Data science would allow Washington school districts to see how certain student behaviors correlate with violence and suggest intervention possibilities.
(TNS) — Could an app help prevent school violence?
That’s the goal of NoSchoolViolence.org, a Seattle-based nonprofit that is looking to bring its app to Washington school districts.
The app, called “The Lantern,” uses data science to inform parents, teachers and security officers of how certain behaviors correlate with violence and suggests intervention possibilities.
“What we’re looking at, in the app side, is to build community,” said Ben Meredith, CEO of NoSchoolViolence.org. “What parents see, what safety officers see, what teachers see in a student’s behavior.”
Leaders of the nonprofit are communicating with legislators to share their idea, which Meredith said is a preventative measure.
Washington State legislators spoke this month about what they can do to make schools safer. There’s no plan at the moment to arm teachers, reported The News Tribune’s James Drew.
Instead, bills sponsored by legislators this year include establishing safety centers and requiring threat-assessment training for staff members.
The nonprofit’s app could help, said Meredith — not just with fatal acts of violence, but nonfatal ones. He visited Tacoma in January to give a presentation on the app at New Tech Tacoma, a community meet-up group.
Here’s how the app works: When a parent, teacher, security officer or other adult is concerned about the behavior of a child, they can type that trait into the app. The app then suggests other behaviors that could stem from that first behavior.
As an example, Meredith typed “bullying” into the prototype at his presentation. One of the resulting behaviors that showed up was “stealing.”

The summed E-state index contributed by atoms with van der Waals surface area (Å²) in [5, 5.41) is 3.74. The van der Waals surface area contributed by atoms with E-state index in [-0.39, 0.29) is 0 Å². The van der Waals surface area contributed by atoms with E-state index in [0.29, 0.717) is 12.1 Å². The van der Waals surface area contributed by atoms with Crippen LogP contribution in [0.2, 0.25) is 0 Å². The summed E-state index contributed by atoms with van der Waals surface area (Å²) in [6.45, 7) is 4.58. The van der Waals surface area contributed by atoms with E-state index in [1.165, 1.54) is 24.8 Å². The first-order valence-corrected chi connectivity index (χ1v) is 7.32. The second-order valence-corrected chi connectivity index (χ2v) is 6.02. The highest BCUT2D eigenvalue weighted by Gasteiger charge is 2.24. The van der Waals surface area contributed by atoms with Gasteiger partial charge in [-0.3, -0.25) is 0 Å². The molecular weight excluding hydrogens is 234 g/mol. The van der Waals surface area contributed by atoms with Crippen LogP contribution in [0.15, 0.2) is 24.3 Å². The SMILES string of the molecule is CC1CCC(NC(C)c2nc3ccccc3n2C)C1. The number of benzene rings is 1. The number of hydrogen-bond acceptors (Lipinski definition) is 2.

The app then ranks those behaviors and whether or not they’re in need of immediate intervention.
A student that spends a lot of time in his/her room might not be a cause for concern, Meredith said. But adults might not know something is wrong until they have the whole picture — at home and at school.
“When you start seeing these behaviors as a group ... the safety officer and parent are connected together. They begin to get a fuller picture of the student,” Meredith said. “This is where we believe we can help the students with an intervention beforehand.”
So where does the app get its information? Everywhere, Meredith said.
The app uses data science and natural language processing to scour the internet for “everything that was written about school violence,” Meredith said.
The nonprofit has found some interesting patterns in its research. In every school shooting in the United States, and all but one overseas, the shooters purchased new clothing two weeks prior to the shooting — most commonly, a leather jacket, Meredith said.
Mark Ketter, a school resource officer with the Puyallup School District, said that while he hasn’t heard about the app before, it would be interesting to learn more.
Ketter added that it’s helpful to get points of view from other professionals, such as mental health counselors and psychologists.
There is one question Ketter had about the information entered into the app: What happens to it?
Meredith had an answer for that.
“We do not track students,” Meredith wrote in an email. “We do not hold on to any Personal Identification Information. This information never gets to our servers in any way.”
Meredith added that the decision to take action is left in the hands of the school officials and parents that make up the “circle of trust” for a student.
“They are the best judges of the local situation,” Meredith said.
Charmaine Krause, director of student services and safety at the Puyallup School District, said the district uses a anonymous hotline for safety alerts, but that the district is open to new ideas.
“We’re always interested in how technology can help us and support school safety in general,” she said.
Leaders of NoSchoolViolence.org want the app to be available to the public and school districts through grant funding.
The app is still only a prototype but is expected to be released by the end of the quarter to be used for free by the public.
On Thursday, leaders of the nonprofit made a brief visit with state Superintendent Chris Reykdal.
“They provided us with comments on concerns they have and design features they would like to see incorporated, to which we are appreciative and will take to heart as we continue to develop this intervention assistance tool,” Meredith wrote in an email. “And we all agreed that helping our students stay safe is a group effort that ‘takes a village,’ as it is said.”
©2019 the Puyallup Herald (Puyallup, Wash.). Distributed by Tribune Content Agency, LLC.